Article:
• Another great summary of the critiques of #stopkony from the New York Times.

While much of the backlash reported in the American news media this week cited objections raised by development experts in the United States and Europe, several African bloggers and activists have objected to what they see as a more fundamental problem. Among them, the possibility that the “Kony 2012″ campaign reinforces the old idea, once used to justify colonial exploitation, that Africans are helpless and need to be saved by Westerners.

Many African critics of the effort to make Mr. Kony, the brutal leader of the Lord’s Resistance Army, a household name said it echoed the ideas in Rudyard Kipling’s poem, “The White Man’s Burden,” written in 1899 to urge Americans to embrace their imperial destiny and rule over the “new-caught, sullen peoples,” of the Philippines — even though the typical native was “half-devil and half-child.”

  • A New York Times article that points out the more nefarious reasons for the US to send advisers to Africa - which Invisible Children is advocating.

In the New Statesman, Tom Rollins goes further. He fears that “so many people could be duped by a video that explicitly calls for U.S.-led intervention in Central Africa” — which, coincidentally, could make it much easier for the West to gain access to the region’s natural resources.

  • Boing Boing did an excellent job of rounding up articles written by Africans across the continent and within the diaspora.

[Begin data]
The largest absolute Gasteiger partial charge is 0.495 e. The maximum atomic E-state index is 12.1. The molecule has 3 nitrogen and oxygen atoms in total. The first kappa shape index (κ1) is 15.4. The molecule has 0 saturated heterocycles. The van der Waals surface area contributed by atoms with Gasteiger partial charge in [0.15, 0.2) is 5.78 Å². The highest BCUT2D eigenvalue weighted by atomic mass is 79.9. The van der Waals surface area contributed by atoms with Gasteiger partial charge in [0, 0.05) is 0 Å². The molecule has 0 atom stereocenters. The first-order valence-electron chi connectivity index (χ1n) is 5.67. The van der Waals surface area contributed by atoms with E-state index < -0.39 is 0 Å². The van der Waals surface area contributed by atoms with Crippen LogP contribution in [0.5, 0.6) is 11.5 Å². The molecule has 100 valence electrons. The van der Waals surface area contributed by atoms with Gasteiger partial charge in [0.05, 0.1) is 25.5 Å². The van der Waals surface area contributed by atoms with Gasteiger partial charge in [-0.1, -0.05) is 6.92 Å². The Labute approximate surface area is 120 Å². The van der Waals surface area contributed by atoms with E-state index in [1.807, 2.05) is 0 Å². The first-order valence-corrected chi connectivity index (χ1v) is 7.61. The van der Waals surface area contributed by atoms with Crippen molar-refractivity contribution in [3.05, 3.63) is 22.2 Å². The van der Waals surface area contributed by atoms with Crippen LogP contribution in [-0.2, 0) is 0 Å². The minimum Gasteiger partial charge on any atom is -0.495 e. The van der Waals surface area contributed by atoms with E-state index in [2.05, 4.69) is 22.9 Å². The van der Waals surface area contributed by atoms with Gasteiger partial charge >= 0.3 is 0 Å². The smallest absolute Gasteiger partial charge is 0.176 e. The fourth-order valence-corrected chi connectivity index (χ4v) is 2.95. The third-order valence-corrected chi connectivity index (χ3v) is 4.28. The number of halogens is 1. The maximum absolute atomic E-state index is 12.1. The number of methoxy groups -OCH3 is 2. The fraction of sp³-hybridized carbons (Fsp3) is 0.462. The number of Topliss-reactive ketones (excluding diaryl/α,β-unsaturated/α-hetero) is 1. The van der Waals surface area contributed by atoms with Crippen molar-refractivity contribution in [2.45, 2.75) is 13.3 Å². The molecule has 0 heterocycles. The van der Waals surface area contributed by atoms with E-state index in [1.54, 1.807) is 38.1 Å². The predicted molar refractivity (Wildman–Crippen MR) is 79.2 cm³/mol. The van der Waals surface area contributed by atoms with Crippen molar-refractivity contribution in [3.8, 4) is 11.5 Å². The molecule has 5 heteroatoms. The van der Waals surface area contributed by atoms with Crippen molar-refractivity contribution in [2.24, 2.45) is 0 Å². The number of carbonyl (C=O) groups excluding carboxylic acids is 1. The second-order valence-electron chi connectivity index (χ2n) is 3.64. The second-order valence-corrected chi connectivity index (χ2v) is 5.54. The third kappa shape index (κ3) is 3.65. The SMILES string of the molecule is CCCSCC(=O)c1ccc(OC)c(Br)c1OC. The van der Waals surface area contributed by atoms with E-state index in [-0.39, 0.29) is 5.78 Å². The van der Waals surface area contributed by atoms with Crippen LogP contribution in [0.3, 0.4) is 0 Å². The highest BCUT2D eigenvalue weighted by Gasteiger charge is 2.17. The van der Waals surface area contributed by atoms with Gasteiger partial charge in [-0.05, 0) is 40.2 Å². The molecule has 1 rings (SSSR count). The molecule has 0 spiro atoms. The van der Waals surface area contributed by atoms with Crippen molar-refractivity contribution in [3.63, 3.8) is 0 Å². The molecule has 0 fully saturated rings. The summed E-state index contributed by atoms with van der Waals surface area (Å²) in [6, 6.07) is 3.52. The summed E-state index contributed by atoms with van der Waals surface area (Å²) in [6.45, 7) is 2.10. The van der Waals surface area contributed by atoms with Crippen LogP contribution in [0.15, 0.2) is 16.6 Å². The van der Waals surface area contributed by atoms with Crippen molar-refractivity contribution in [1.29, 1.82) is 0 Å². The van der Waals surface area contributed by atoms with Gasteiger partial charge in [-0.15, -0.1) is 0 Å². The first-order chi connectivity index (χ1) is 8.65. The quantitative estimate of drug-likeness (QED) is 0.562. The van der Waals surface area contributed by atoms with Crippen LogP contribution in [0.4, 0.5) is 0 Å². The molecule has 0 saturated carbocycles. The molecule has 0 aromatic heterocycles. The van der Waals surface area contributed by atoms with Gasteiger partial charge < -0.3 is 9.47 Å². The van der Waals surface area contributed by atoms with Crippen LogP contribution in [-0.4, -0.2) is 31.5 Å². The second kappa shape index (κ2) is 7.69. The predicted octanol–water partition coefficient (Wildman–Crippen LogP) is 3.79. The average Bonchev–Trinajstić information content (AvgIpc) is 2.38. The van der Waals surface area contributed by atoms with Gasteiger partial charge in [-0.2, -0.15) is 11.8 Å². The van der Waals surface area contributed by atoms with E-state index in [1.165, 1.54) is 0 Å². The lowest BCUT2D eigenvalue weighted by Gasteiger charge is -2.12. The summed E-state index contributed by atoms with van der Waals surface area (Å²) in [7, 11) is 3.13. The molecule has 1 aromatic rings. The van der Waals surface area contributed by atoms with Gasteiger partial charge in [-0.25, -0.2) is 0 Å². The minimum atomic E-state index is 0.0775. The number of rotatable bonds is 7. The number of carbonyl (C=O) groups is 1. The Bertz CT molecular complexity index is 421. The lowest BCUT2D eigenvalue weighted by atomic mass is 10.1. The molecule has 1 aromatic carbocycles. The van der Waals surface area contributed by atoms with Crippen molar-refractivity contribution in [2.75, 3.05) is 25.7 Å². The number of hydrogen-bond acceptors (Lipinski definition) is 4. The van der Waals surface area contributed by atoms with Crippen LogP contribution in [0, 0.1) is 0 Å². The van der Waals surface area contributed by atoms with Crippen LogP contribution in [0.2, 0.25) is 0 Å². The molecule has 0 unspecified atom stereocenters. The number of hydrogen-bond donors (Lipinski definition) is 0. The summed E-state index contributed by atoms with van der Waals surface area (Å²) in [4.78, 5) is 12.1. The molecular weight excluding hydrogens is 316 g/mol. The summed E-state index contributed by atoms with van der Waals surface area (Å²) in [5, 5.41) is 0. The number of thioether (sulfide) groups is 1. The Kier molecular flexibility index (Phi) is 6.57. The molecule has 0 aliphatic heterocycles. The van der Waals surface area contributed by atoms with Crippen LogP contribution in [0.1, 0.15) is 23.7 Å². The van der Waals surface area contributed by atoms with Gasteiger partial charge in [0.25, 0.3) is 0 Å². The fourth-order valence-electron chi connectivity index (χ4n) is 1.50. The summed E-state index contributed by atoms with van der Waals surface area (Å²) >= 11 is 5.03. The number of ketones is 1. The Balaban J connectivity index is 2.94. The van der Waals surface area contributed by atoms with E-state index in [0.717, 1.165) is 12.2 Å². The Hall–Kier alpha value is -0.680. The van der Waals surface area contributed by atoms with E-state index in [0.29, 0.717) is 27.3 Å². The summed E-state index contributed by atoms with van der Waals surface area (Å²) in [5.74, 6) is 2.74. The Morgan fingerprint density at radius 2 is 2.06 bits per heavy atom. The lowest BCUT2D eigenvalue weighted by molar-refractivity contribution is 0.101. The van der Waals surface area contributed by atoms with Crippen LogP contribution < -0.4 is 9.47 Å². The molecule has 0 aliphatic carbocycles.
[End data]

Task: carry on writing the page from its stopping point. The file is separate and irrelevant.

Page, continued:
"The point of the film is absolutely not to encourage deeper questioning of Ugandan governance. The name of Uganda’s Life President Yoweri Museveni is nowhere to be found. Instead the point is to “literally cry your eyes out”, having been moved into a frenzy of moral clarity by the quite revolting mixture of generalised disgust at black Africa, infatuation with white American virtue and technological superiority, and a dose of good old-fashioned blood-lust."

  • Read an interview with Glenna Gordon, photographer of the now infamous photo of Invisible Children founders with SPLA guns.

"I found all of their previous efforts to be emotionally manipulative, and all the things I try as a journalist not to be."

"The problem here is the lack of balance on who speaks for Uganda (and Africa) and how. We need approaches that are strategic and respectful of the local reality, build on the action and desires of local activists and organizers, and act as partners and allies, not owners and drivers."

  • And, on a more humorous note, someone tweeted this age-old gem from  "Stuff White People Like"

"You get all the benefits of helping (self satisfaction, telling other people) but no need for difficult decisions or the ensuing criticism (how do you criticize awareness?)."

  • Oh, and watch this awesome snark from What's Up Africa, entitled "Sh*t White People Say After Watching #Kony2012 video"

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This YouTube Account Is Sharing South African Audiobooks For Free, And We Are Here For It

Listen to audiobooks by Steve Biko, Bessie Head, Credo Mutwa, and more.